Larissa MacFarquhar, a staff writer at The New Yorker and author of Strangers Drowning: Voyages to the Brink of Moral Extremity, will deliver a discussion on radical goodness at the annual Aquinas Lecture on Tuesday, April 10 at 4 p.m. in room 5A of the Kelly Commons on campus.
MacFarquhar's talk will raise the question, “Can we be too good? Can we take the desire to do good too far?” For instance, charity may begin at home, but where should it end? Should we help the worst off, wherever they may be, or should we take care of our family and our own people first? Is need more vital than loyalty? Should we help strangers even at the expense of people we love? MacFarquhar will consider these questions by telling the stories of people who live lives of extraordinary moral commitment — for whom these issues are not theoretical but acutely real.
MacFarquhar has been a staff writer at The New Yorker since 1998. Her profile subjects have included John Ashbery, Barack Obama, Noam Chomsky, Hilary Mantel, Derek Parfit, David Chang, and Aaron Swartz, among many others. Before joining the magazine, she was a senior editor at Lingua Franca and an advisory editor at The Paris Review, and wrote for Artforum, The Nation, The New Republic, The New York Times Book Review, Slate, and other publications.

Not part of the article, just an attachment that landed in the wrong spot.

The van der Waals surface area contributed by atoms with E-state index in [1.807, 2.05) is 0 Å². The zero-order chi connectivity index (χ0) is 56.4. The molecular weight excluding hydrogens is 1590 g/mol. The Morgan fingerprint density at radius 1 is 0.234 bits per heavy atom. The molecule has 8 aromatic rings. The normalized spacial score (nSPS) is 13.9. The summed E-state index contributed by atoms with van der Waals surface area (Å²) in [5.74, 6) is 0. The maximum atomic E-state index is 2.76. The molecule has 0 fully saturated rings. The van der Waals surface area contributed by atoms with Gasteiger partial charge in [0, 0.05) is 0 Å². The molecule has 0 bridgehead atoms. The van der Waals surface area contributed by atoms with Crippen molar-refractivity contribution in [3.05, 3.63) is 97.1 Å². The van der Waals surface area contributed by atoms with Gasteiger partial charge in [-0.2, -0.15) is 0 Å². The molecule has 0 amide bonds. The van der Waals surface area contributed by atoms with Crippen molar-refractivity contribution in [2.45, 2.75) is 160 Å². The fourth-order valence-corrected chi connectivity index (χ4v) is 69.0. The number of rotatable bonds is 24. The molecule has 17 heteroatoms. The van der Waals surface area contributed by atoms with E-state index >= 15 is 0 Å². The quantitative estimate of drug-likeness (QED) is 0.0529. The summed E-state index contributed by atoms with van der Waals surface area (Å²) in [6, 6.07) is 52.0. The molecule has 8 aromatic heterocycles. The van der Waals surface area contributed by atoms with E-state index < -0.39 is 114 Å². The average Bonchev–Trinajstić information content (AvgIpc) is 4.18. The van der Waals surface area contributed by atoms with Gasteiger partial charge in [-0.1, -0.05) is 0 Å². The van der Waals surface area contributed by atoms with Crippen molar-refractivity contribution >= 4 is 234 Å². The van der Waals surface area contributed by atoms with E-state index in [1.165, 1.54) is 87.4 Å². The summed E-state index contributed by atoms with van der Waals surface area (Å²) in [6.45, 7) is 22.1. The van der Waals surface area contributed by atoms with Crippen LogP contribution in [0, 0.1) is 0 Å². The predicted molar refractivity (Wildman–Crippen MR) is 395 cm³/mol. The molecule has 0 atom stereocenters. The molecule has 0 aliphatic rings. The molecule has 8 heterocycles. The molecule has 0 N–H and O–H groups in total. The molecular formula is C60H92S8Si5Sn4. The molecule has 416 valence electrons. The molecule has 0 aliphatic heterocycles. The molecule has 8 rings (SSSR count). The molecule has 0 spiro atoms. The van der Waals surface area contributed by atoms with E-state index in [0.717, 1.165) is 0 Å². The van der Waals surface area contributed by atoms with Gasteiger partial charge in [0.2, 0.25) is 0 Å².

She has received two Front Page Awards from the Newswomen's Club of New York and the Academy Johnson & Johnson Excellence in Media Award. Her writing has appeared in “The Best American Political Writing” (2007 and 2009) and “The Best American Food Writing” (2008). She is an Emerson fellow at New America.
The event is open to the general public. Admission is free. It is sponsored by the School of Liberal Arts and the philosophy department.